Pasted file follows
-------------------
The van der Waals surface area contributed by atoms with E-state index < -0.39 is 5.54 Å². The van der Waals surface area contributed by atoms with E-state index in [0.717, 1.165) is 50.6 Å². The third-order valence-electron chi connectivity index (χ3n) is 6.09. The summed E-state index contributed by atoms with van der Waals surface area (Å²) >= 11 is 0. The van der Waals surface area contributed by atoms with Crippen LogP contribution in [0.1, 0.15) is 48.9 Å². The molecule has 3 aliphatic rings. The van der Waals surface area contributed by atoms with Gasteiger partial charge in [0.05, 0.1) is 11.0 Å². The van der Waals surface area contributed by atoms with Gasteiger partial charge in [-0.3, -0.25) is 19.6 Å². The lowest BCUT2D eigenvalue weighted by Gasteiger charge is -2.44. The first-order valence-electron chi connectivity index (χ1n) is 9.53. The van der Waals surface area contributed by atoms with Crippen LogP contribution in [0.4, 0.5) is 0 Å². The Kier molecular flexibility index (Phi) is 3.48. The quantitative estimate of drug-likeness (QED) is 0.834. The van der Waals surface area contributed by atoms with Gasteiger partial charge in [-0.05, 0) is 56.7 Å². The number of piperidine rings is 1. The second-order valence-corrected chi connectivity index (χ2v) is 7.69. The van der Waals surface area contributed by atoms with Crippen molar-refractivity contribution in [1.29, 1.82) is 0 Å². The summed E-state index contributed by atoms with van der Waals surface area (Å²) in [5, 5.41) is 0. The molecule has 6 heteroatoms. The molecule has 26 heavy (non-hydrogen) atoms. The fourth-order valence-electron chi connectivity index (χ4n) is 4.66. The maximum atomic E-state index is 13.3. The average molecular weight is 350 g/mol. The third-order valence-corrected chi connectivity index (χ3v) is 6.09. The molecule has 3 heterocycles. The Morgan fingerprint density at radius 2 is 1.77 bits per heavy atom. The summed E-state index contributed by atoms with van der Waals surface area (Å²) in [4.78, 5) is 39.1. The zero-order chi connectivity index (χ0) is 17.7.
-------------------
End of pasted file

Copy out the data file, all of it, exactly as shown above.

The van der Waals surface area contributed by atoms with E-state index < -0.39 is 5.54 Å². The van der Waals surface area contributed by atoms with E-state index in [0.717, 1.165) is 50.6 Å². The third-order valence-electron chi connectivity index (χ3n) is 6.09. The summed E-state index contributed by atoms with van der Waals surface area (Å²) >= 11 is 0. The van der Waals surface area contributed by atoms with Crippen LogP contribution in [0.1, 0.15) is 48.9 Å². The molecule has 3 aliphatic rings. The van der Waals surface area contributed by atoms with Gasteiger partial charge in [0.05, 0.1) is 11.0 Å². The van der Waals surface area contributed by atoms with Gasteiger partial charge in [-0.3, -0.25) is 19.6 Å². The lowest BCUT2D eigenvalue weighted by Gasteiger charge is -2.44. The first-order valence-electron chi connectivity index (χ1n) is 9.53. The van der Waals surface area contributed by atoms with Crippen LogP contribution in [0.4, 0.5) is 0 Å². The Kier molecular flexibility index (Phi) is 3.48. The quantitative estimate of drug-likeness (QED) is 0.834. The van der Waals surface area contributed by atoms with Gasteiger partial charge in [-0.05, 0) is 56.7 Å². The number of piperidine rings is 1. The second-order valence-corrected chi connectivity index (χ2v) is 7.69. The van der Waals surface area contributed by atoms with Crippen molar-refractivity contribution in [1.29, 1.82) is 0 Å². The summed E-state index contributed by atoms with van der Waals surface area (Å²) in [5, 5.41) is 0. The molecule has 6 heteroatoms. The molecule has 26 heavy (non-hydrogen) atoms. The fourth-order valence-electron chi connectivity index (χ4n) is 4.66. The maximum atomic E-state index is 13.3. The average molecular weight is 350 g/mol. The third-order valence-corrected chi connectivity index (χ3v) is 6.09. The molecule has 3 heterocycles. The Morgan fingerprint density at radius 2 is 1.77 bits per heavy atom. The summed E-state index contributed by atoms with van der Waals surface area (Å²) in [4.78, 5) is 39.1. The zero-order chi connectivity index (χ0) is 17.7.